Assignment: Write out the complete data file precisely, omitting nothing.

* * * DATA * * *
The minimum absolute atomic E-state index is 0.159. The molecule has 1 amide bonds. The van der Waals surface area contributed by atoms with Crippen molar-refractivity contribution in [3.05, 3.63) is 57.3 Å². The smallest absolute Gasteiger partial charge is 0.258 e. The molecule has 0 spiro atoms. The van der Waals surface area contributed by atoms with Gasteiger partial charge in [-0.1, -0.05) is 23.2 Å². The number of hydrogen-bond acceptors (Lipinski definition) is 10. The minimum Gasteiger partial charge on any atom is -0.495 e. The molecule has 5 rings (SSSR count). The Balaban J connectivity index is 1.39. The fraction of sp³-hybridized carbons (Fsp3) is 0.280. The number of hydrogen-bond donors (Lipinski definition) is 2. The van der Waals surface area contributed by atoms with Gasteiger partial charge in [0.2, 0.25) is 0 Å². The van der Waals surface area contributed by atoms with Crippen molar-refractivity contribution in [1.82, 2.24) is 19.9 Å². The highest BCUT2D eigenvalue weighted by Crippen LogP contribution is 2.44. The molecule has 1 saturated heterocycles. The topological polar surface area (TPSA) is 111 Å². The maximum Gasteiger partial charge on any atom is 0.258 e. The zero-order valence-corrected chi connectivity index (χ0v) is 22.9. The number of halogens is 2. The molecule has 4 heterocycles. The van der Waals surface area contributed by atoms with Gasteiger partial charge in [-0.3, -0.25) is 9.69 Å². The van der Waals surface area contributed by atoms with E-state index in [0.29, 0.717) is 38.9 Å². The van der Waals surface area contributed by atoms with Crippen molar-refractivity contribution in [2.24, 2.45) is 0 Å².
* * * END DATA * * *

The minimum absolute atomic E-state index is 0.159. The molecule has 1 amide bonds. The van der Waals surface area contributed by atoms with Crippen molar-refractivity contribution in [3.05, 3.63) is 57.3 Å². The smallest absolute Gasteiger partial charge is 0.258 e. The molecule has 0 spiro atoms. The van der Waals surface area contributed by atoms with Gasteiger partial charge in [-0.1, -0.05) is 23.2 Å². The number of hydrogen-bond acceptors (Lipinski definition) is 10. The minimum Gasteiger partial charge on any atom is -0.495 e. The molecule has 5 rings (SSSR count). The Balaban J connectivity index is 1.39. The fraction of sp³-hybridized carbons (Fsp3) is 0.280. The number of hydrogen-bond donors (Lipinski definition) is 2. The van der Waals surface area contributed by atoms with Gasteiger partial charge in [0.2, 0.25) is 0 Å². The van der Waals surface area contributed by atoms with Crippen molar-refractivity contribution in [1.82, 2.24) is 19.9 Å². The highest BCUT2D eigenvalue weighted by Crippen LogP contribution is 2.44. The molecule has 1 saturated heterocycles. The topological polar surface area (TPSA) is 111 Å². The maximum Gasteiger partial charge on any atom is 0.258 e. The zero-order valence-corrected chi connectivity index (χ0v) is 22.9. The number of halogens is 2. The molecule has 4 heterocycles. The van der Waals surface area contributed by atoms with Gasteiger partial charge in [-0.3, -0.25) is 9.69 Å². The van der Waals surface area contributed by atoms with E-state index in [0.29, 0.717) is 38.9 Å². The van der Waals surface area contributed by atoms with Crippen molar-refractivity contribution in [2.24, 2.45) is 0 Å².